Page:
Dartford Primary Academy fully recognises the responsibility it has under section 175 (Section 157 for Independent Schools and Academies) of the Education Act 2002 to have arrangements in place to safeguard and promote the welfare of children. In addition Section 26 of the Counter-Terrorism and Security Act 2015 places a statutory responsibility to ‘have due regard to the need to prevent people from being drawn into terrorism’. This is known as the Prevent Duty.
Through their day-to-day contact with pupils and direct work with families, staff have a crucial role to play in noticing indicators of possible abuse or neglect and referring them to the child’s relevant Social Care.
We have a Designated Safeguarding Lead (DSL) who is specifically trained and nominated within school. Working alongside the DSL is the ‘Safeguarding Team’ (Click here to see the names of the Safeguarding Team).
We follow the Kent Safeguarding Children Board (KSCB), our Local Safeguarding Children Board (LSCB), procedures and policies to share concerns regarding children’s welfare with our DSLs, with parents and with relevant external agencies. Part of our legal duty to safeguard our children, may also include us needing to consult specifically with and take advice from, the Police or Children’s Social Care, should the need arise.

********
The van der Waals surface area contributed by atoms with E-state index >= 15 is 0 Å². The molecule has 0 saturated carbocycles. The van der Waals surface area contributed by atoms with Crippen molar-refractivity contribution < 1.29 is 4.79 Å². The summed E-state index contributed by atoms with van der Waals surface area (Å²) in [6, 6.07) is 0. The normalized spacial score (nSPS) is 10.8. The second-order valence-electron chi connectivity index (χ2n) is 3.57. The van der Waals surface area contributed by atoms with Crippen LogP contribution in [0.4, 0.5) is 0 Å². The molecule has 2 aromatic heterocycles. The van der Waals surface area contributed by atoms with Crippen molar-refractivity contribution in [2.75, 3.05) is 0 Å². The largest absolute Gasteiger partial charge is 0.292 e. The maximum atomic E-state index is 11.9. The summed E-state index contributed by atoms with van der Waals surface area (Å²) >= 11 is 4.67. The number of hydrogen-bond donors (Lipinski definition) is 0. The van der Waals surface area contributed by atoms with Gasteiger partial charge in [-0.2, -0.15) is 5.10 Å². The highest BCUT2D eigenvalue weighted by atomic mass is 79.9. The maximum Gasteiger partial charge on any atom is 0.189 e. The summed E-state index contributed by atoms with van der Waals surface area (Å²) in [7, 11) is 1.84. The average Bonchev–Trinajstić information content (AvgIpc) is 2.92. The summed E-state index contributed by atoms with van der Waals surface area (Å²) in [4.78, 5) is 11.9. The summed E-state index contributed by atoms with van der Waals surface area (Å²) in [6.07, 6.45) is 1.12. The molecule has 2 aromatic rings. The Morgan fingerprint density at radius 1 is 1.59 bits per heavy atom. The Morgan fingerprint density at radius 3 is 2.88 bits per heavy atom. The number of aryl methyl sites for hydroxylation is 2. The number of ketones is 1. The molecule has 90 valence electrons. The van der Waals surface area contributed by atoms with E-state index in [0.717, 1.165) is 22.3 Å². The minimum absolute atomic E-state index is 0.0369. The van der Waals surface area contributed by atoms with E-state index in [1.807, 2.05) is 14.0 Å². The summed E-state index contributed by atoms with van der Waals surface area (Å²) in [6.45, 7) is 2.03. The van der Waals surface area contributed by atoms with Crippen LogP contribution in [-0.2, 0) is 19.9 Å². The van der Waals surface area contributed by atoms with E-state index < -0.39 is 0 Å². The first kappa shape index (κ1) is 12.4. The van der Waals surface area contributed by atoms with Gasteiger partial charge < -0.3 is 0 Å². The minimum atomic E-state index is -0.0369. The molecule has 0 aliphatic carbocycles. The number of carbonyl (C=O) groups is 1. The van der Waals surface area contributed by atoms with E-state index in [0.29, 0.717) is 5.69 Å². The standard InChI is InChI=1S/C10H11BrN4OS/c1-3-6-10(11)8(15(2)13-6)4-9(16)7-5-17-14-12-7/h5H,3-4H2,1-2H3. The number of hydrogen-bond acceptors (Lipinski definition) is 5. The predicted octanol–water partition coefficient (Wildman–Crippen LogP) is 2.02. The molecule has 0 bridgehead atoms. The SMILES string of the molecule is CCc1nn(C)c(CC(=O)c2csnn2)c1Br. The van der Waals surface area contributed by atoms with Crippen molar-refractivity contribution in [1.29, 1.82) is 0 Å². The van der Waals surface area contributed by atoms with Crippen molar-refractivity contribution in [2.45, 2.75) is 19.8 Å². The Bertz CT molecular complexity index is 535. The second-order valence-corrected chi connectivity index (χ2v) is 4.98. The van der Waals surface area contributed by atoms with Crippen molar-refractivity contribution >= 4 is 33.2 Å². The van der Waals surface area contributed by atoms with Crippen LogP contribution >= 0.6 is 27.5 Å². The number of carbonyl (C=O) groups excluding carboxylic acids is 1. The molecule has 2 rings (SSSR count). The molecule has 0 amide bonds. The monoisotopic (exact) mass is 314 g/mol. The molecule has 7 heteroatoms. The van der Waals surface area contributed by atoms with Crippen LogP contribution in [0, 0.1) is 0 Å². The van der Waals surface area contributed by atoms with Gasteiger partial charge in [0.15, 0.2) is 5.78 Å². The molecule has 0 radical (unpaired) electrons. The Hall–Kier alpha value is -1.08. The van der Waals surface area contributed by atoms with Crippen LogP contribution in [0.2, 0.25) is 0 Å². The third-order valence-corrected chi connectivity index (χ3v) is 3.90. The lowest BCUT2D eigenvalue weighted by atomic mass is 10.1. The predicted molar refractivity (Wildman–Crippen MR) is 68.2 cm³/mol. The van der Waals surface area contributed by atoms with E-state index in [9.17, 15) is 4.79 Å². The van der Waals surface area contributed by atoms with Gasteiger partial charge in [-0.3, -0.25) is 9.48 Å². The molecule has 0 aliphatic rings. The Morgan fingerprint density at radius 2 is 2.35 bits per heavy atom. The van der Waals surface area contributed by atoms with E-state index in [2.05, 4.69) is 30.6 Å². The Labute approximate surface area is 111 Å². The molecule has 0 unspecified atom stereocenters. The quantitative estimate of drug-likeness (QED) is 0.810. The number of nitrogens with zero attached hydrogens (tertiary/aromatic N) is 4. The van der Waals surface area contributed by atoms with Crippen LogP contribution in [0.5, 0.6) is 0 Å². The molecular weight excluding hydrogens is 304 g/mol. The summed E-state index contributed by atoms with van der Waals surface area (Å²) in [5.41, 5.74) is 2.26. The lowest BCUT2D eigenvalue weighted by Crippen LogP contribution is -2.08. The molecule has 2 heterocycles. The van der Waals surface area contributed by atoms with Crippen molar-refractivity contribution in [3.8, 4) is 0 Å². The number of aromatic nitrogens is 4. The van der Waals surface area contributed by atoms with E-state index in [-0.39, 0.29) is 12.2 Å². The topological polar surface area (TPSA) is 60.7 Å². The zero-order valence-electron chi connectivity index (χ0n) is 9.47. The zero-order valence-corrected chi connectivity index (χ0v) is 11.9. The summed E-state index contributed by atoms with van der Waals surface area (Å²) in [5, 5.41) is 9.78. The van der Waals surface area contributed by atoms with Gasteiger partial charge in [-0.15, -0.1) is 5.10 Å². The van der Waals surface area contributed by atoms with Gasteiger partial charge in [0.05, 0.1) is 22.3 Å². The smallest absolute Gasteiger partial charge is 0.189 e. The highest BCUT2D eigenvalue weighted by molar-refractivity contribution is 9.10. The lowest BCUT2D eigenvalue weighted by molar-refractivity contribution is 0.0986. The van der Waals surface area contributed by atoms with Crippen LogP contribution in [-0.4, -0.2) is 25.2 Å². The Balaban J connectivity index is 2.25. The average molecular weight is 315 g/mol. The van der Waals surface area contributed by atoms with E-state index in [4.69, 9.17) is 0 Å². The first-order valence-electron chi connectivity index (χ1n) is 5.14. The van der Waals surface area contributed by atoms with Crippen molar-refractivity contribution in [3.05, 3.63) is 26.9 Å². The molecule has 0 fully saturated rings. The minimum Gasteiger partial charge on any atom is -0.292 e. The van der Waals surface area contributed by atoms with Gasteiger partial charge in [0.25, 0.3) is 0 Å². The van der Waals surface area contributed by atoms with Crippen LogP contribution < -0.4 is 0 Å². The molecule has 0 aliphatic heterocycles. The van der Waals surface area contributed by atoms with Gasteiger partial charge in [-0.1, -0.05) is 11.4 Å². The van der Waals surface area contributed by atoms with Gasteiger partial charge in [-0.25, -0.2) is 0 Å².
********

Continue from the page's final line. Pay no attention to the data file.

By working closely together as a staff and with our partner agencies, we firmly believe that we will continue to offer a safe learning environment for all our children.
Please take the time to read our range of Safeguarding policies which include policies on:
Safeguarding and Child Protection
Medical Conditions at School
Disability and Accessibility
Combating Extremism in Education
Managing Allegations Against Staff
Female Genital Mutilation
and do not hesitate to contact the school should you have any questions about this very serious issue.
Please click on the links below for further information on ‘Extremism and Radicalisation’ and ‘Female Genital Mutilation’.
Pupils are given many high quality opportunities to develop their curiosity and creativity. They are encouraged to use their imagination, for example when thinking of ways to praise a friend, and are taught to respect the feelings and viewpoints of others.
Pupils are engaged and motivated by the way teachers present and teach the well-planned curriculum. This not only ensures that good learning takes place but makes a strong contribution to pupils’ spiritual, moral, social and cultural development.
Teaching assistants make a strong contribution to the good learning taking place, especially when pupils with special educational needs are taught in small groups outside the classroom. They work in very close partnership with teachers and bring an additional range of helpful skills and experiences into the classrooms.